gbroke Naturally Toned

    You are partially correct! In 1942, two types were produced. Type 1 from Philly is clad, and there is also a silver Philly which is called type 2. The type 1 is one of the more pricey nickels in MS grades. Like you said...The 1942 Type 2 is easily identifiable from the large mint mark above the Monticello on the reverse.
  12. pumpkinpie

    pumpkinpie what is this I don*t even

    okay then... IMAG0219-horz.jpg The second coin has nice gold toning usmc-request-drew-camouflage.jpg
  13. koen

    koen New Member

    nice nickels

    i am trying to complete my war nickel set to.
    Have 3 so far.

    going to dig up the pic's
  14. koen

    koen New Member

    these are mine.
    Long not as good looking like yours, but i am happy with them.
    Now i am trying to get them all, and after that i can upgrade when i want.



  15. Lehigh96

    Lehigh96 Toning Enthusiast

    You rang?

    What is not to like about Jefferson War Nickels. This short series has it all. There are blast white coins for those so inclined and outrageously toned examples for the toning enthusiasts. There are Doubled Dies (1943-P Doubled Eye & 1945-P DDR) and an overdate (1943/2-P). A raw gem collection can cost you a few hundred dollars or you can assemble a top pop full step registry set for many thousands of dollars.

    Premium gem war nickels have been my passion for a while now and I have my eye on the top spot in the NGC registry. It would be nice to knock Bressler off after 7 years. Every coin in my collection is at least MS67. The collection includes an MS68, 2 MS67+'s, 7 star designations, and 3 full step examples. Here is a photo of the Atlantic City Set of Jefferson War Nickels.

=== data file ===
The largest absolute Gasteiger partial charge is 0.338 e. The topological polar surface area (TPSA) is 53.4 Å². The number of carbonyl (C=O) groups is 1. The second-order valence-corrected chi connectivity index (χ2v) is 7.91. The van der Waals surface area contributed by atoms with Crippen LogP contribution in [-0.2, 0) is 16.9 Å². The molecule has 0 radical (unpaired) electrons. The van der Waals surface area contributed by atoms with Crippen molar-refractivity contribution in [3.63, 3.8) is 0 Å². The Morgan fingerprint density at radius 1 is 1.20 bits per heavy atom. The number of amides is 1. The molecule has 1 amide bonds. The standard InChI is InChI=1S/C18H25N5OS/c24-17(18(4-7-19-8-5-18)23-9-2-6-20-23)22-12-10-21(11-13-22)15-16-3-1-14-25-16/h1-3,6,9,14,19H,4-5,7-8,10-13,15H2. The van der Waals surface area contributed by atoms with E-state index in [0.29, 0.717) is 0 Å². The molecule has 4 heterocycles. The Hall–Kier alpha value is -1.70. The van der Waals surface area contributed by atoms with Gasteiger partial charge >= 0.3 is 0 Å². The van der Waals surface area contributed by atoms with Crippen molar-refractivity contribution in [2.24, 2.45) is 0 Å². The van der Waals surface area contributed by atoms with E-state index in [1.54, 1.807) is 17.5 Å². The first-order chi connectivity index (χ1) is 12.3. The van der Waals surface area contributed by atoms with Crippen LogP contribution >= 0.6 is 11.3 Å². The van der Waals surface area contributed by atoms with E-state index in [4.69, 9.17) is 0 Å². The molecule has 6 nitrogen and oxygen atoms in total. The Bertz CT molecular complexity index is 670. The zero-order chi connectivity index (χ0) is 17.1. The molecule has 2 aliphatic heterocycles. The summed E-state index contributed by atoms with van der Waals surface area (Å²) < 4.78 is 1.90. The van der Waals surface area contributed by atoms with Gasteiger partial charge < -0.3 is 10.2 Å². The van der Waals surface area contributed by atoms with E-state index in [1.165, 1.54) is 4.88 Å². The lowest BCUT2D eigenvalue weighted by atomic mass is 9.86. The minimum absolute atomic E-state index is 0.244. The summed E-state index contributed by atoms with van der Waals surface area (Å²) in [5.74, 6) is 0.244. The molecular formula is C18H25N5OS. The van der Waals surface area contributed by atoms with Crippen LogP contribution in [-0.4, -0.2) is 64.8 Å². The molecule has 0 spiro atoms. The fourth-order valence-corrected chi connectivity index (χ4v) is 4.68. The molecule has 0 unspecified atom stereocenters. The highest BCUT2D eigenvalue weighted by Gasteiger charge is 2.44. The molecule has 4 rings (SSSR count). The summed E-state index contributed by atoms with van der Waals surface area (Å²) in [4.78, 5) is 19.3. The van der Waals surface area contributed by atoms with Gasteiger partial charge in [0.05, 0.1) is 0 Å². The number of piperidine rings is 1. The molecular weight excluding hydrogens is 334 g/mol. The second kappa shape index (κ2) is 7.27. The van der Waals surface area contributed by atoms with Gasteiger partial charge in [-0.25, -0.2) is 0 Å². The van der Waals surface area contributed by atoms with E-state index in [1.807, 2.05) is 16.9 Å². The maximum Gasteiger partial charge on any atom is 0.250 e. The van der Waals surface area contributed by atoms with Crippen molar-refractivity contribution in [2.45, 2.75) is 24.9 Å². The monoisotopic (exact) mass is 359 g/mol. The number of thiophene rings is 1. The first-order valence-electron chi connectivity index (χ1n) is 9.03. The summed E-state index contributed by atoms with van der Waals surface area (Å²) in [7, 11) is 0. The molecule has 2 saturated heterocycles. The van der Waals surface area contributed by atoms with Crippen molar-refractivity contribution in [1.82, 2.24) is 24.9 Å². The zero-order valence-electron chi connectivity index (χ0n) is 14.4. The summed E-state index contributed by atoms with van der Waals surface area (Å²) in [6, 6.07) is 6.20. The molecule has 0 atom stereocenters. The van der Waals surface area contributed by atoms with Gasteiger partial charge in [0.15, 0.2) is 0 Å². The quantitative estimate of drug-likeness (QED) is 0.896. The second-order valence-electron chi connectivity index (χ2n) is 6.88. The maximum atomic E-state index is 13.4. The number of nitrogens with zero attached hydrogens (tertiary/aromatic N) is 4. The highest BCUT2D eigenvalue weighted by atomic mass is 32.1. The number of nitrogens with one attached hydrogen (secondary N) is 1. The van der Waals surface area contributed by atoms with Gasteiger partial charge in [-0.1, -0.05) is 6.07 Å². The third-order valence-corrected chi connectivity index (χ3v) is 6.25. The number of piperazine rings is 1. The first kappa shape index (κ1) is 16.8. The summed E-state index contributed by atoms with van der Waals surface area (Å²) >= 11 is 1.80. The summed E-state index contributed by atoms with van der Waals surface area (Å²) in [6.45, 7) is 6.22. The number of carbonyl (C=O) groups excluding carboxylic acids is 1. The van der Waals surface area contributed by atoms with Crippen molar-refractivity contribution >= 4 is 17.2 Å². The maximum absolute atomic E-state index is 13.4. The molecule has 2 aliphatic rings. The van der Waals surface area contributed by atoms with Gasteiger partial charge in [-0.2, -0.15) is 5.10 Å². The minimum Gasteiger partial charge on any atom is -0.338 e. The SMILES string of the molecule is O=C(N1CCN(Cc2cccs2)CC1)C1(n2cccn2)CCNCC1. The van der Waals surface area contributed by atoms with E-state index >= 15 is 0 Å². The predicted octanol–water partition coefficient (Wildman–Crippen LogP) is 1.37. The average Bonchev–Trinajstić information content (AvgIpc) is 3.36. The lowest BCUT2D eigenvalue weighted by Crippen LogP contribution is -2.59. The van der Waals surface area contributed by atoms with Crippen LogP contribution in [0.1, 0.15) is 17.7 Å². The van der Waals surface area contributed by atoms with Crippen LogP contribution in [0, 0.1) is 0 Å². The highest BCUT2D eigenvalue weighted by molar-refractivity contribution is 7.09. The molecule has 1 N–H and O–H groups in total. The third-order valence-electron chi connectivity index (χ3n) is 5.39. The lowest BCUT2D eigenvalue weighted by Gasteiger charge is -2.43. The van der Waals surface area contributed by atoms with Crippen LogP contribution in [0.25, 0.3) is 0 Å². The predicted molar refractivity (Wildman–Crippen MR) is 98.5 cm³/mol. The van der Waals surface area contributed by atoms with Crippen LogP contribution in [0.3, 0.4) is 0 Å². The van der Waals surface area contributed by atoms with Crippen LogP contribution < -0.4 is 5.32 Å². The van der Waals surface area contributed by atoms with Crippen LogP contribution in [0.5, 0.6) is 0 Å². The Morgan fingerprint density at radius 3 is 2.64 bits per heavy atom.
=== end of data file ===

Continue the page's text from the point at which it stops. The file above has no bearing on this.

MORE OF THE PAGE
16. coinhead63

    coinhead63 Not slabbed yet

    Nickels are an alloy not a clad process. Cladding involves bonding of a dissimilar metal or alloy to a surface.
    An alloy is of uniform composition throughout. Post 1964 circulating dimes, quarters and halves are clad.
    All U. S. nickles (war time or not) are alloyed as are pre 1982 cents and pre-65 dimes, quarters, halves, dollars and gold coins.

    BTW the cladding process bonds the three layers by a the use of an explosive between the layers to "weld" the three layers together.
  17. McBlzr

    McBlzr Sr Professional Collector

    I have a few nice circulated war nickels :)

    War_Nickels_100_2309 (600 x 450).jpg
  18. gbroke

    gbroke Naturally Toned

    Oops, sorry about that. Force of habit that I call them clad .
  19. zach67005

    zach67005 New Member

    Great, now I have an article to go hunt down.
  20. urbanchemist


    i have a bunch of nice war nickel toners. just wish i could take good pictures of coins. some are subtle some are wild. graded and raw. i really like war nickels. :thumb: i was able to find
    some that have pictures from the auctions i won them from

  21. gbroke

    gbroke Naturally Toned

    urban..that 44 D is awesome. Whats the grade? Oh man, I can see some of those others have rainbows. :)